Monday, April 26, 2010

"Lean on Me": another 80s WB movie about inner city schools: a big boost to Morgan Freeman's career

Another 80’s movie about inner city schools, also from Warner Brothers, not getting quite as much attention today, is “Lean on Me”, directed by John G. Avidsen. The famous song by that title (in its rap instantiation) as well as other spirituals, like “Everybody Is Somebody” populate the story about a tyrannical principal, Joe Clark, who rehabilitates Eastside High School in Paterson, NJ.

Clark is rehired after the school is threatened by state takeover because of low test scores on basic schools. The film, from 1989, certainly anticipates the politics of “no child left behind”.

Freeman is on fire here, anticipating his acting style in later movies (like “Seven”). Clark fires a chorus teacher, and then suspends a football coach (also English teacher) on impulse. Later, he gets arrested for breaking the fire code by chaining the school doors (years before Va Tech) to keep out the drug dealers. But by then the kids are behind him, and demonstrate to get him out of jail. (Okay, he didn’t follow his own advice, “stay out of jail”). The kids see him as a father figure, one who balances the need to achieve as an individual with the need to belong to family and group.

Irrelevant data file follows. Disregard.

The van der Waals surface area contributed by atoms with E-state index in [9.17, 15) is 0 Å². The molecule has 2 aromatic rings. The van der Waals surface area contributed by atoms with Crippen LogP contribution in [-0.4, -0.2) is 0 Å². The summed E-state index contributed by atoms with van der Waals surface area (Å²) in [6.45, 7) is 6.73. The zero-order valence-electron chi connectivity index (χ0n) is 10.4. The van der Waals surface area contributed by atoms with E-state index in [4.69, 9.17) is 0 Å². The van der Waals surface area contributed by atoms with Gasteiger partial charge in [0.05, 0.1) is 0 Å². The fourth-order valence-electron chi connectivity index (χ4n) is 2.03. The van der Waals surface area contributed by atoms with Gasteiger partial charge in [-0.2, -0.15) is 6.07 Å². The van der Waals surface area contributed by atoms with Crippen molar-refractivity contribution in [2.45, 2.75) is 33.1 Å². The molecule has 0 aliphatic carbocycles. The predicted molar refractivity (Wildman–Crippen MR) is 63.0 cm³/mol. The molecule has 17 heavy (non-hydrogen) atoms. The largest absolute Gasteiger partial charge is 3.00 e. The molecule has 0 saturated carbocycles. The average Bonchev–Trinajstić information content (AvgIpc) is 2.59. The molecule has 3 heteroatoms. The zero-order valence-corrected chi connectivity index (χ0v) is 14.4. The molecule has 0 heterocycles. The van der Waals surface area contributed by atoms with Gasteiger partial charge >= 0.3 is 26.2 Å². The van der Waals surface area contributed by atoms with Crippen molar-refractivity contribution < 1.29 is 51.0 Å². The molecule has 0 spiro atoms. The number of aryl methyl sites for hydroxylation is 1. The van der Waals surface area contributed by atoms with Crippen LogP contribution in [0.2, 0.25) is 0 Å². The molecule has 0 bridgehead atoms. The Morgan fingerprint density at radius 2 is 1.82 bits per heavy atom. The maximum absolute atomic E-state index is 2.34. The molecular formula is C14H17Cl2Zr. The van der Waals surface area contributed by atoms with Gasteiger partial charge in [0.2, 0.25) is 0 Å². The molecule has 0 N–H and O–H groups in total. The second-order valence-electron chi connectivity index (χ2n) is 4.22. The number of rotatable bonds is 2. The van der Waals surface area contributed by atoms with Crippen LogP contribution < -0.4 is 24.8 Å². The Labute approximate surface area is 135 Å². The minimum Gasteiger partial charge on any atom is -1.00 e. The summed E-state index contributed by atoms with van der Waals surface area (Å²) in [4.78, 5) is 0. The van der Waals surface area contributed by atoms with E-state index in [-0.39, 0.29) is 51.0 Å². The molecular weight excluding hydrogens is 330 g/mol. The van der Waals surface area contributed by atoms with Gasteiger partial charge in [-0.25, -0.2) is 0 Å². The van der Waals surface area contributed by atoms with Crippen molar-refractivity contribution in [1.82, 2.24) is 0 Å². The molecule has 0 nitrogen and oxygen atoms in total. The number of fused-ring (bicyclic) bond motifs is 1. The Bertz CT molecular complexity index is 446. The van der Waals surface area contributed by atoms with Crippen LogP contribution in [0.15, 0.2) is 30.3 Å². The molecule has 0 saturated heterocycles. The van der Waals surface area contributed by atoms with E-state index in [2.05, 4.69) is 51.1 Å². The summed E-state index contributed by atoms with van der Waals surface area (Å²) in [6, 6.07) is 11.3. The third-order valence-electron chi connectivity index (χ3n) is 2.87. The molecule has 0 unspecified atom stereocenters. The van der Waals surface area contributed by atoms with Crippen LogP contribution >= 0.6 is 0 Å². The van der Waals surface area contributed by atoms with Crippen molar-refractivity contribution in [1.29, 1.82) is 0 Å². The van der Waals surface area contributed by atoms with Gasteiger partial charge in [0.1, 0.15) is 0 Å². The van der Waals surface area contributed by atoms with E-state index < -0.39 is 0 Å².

The film is readily available for DVD rental or instant play on Netflix.

Trailer from “Black Wizard Entertainment” on YouTube.

Picture: Downtown Newark NJ from Amtrak; I worked in downtown Newark for Univac at Public Service in the fall of 1972.

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